Future Energy Solutions CEO Daniel Gold has an opinion on virtually everything. In our “Good as Gold” blog series, Daniel offers his perspective on a variety of wide-ranging topics. Ready for some enlightenment? Read on!
Business Energy Options When Utilities Control Most Strings
By Daniel Gold, CEO, Future Energy Solutions
A recent New York Times article, “Why Home Solar Panels No Longer Pay in Some States,” focused on the plight of a California homeowner who figured his solar panel purchase ultimately would pay for itself through energy savings.
Unfortunately, utility regulators drastically altered his projections when they allowed Pacific Gas & Electric to change its rate schedule. According to the Times article, the resident, who purchased $20,000 worth of solar panels just two years earlier, now faces paying much higher kWh rates for the electricity he gets from the utility in the evening, while the power company pays significantly less for the excess power it buys from solar panel owners.
It’s what might be called a “lose-lose situation.”
Despite what consumers may have read about power costing less than it did years ago, utilities are in the business of making profits for themselves and their shareholders. Ultimately, we’re going to pay more to power our homes and businesses.
So, what options are there to keep energy costs lower?
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A number of businesses and consumers purchase energy efficient appliances to qualify for energy rebates and tax savings. But rarely does the rebate or tax benefit cover the cost of the new appliance. Not only that, they are one-time benefits. Although the new appliances will use less energy, as energy costs rise, consumers could well find themselves back where they started…or worse. This especially is an issue when tax rebates or incentives are driving the decision, rather than the owner’s actual location-specific needs.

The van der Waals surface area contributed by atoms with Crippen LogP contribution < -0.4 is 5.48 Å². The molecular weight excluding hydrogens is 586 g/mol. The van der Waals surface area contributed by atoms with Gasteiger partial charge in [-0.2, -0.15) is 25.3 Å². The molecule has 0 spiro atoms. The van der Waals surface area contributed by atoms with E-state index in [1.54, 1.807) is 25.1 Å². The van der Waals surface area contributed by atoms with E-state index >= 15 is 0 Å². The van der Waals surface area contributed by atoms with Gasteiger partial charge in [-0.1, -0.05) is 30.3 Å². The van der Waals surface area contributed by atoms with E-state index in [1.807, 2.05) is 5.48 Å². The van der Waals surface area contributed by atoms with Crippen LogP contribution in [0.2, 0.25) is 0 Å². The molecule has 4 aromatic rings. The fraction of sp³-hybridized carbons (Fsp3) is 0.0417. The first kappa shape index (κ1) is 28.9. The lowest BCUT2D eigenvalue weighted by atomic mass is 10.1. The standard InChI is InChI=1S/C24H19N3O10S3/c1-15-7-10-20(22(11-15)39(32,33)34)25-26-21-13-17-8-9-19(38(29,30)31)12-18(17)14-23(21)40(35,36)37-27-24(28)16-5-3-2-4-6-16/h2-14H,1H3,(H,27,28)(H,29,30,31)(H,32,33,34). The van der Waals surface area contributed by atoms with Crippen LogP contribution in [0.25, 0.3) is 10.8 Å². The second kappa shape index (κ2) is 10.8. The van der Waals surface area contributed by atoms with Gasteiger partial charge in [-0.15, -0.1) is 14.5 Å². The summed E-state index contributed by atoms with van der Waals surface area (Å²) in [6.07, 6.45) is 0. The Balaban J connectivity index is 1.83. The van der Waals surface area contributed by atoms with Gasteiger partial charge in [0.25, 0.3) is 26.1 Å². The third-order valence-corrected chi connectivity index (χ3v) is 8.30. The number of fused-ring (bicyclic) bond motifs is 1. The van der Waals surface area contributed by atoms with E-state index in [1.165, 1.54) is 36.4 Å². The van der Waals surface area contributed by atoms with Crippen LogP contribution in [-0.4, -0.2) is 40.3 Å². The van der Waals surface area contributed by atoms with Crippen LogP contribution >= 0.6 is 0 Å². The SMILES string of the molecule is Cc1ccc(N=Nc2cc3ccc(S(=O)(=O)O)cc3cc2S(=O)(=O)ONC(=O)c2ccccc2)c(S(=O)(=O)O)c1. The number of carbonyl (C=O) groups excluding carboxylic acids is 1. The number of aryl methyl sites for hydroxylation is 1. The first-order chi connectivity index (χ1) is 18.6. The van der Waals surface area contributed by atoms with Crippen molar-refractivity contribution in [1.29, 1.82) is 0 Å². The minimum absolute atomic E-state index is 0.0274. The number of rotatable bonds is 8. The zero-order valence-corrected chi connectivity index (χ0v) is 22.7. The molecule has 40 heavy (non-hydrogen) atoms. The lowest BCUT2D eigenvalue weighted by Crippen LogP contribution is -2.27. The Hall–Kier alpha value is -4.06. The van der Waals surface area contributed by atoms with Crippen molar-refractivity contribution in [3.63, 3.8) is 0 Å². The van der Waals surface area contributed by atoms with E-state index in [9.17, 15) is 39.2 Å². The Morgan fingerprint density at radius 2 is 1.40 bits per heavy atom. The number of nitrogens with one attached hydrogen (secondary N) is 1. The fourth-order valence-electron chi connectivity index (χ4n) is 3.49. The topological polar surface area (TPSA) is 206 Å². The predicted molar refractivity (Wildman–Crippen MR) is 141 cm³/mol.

And, what about businesses that must “keep the lights on” seven days a week? What energy-savings are available to them?
The standard option has been incandescent lights. While they may be the least expensive form of lighting, they also are the least energy efficient to operate. And, because they burn out more quickly, they typically cost more to maintain. Halogen lighting is an “improved” version of incandescent lights that are brighter, but are more expensive. In actuality, they have a very short life and are inefficient, offering less light per kW used. Regarding actual energy savings, they don’t offer an advantage.
LEDs (light-emitting diodes) have been the prominent, recurring theme for companies hoping to reduce the amount of energy used to keep businesses well-lit. In some peoples’ minds the three letters “LED” have become synonymous as the only energy saving light fixture or bulb. Yes, many businesses can benefit from tax incentives and/or rebates by installing LED lighting, but smart business decisions cannot be made solely on the one-time benefits of those savings.
Although they put out plenty of bright light while using less power, and last longer than Halogen or incandescent bulbs, LEDs have significant drawbacks – cost and potential incorrect fixture type for the application being primary ones. A business’ savings may not cover the expense of swapping out existing “HID” or inefficient bulbs for LEDs; however, the sticker shock of purchasing LEDs is not the only deterrent to making the switch.